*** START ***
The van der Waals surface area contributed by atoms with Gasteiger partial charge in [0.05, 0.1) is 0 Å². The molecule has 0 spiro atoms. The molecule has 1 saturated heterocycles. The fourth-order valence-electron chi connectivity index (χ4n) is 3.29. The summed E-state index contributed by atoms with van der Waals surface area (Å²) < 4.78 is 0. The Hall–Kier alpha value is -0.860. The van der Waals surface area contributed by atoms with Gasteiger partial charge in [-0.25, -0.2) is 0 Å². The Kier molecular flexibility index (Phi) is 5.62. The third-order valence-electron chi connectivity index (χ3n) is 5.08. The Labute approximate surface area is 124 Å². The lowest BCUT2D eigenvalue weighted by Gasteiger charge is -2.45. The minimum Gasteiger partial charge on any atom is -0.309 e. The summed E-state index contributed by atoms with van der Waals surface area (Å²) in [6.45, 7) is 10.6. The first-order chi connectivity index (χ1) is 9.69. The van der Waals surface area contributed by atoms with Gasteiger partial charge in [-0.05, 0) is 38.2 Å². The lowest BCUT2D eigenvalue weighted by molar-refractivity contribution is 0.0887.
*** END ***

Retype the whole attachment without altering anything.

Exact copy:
The van der Waals surface area contributed by atoms with Gasteiger partial charge in [0.05, 0.1) is 0 Å². The molecule has 0 spiro atoms. The molecule has 1 saturated heterocycles. The fourth-order valence-electron chi connectivity index (χ4n) is 3.29. The summed E-state index contributed by atoms with van der Waals surface area (Å²) < 4.78 is 0. The Hall–Kier alpha value is -0.860. The van der Waals surface area contributed by atoms with Gasteiger partial charge in [-0.25, -0.2) is 0 Å². The Kier molecular flexibility index (Phi) is 5.62. The third-order valence-electron chi connectivity index (χ3n) is 5.08. The Labute approximate surface area is 124 Å². The lowest BCUT2D eigenvalue weighted by Gasteiger charge is -2.45. The minimum Gasteiger partial charge on any atom is -0.309 e. The summed E-state index contributed by atoms with van der Waals surface area (Å²) in [6.45, 7) is 10.6. The first-order chi connectivity index (χ1) is 9.69. The van der Waals surface area contributed by atoms with Gasteiger partial charge in [-0.05, 0) is 38.2 Å². The lowest BCUT2D eigenvalue weighted by molar-refractivity contribution is 0.0887.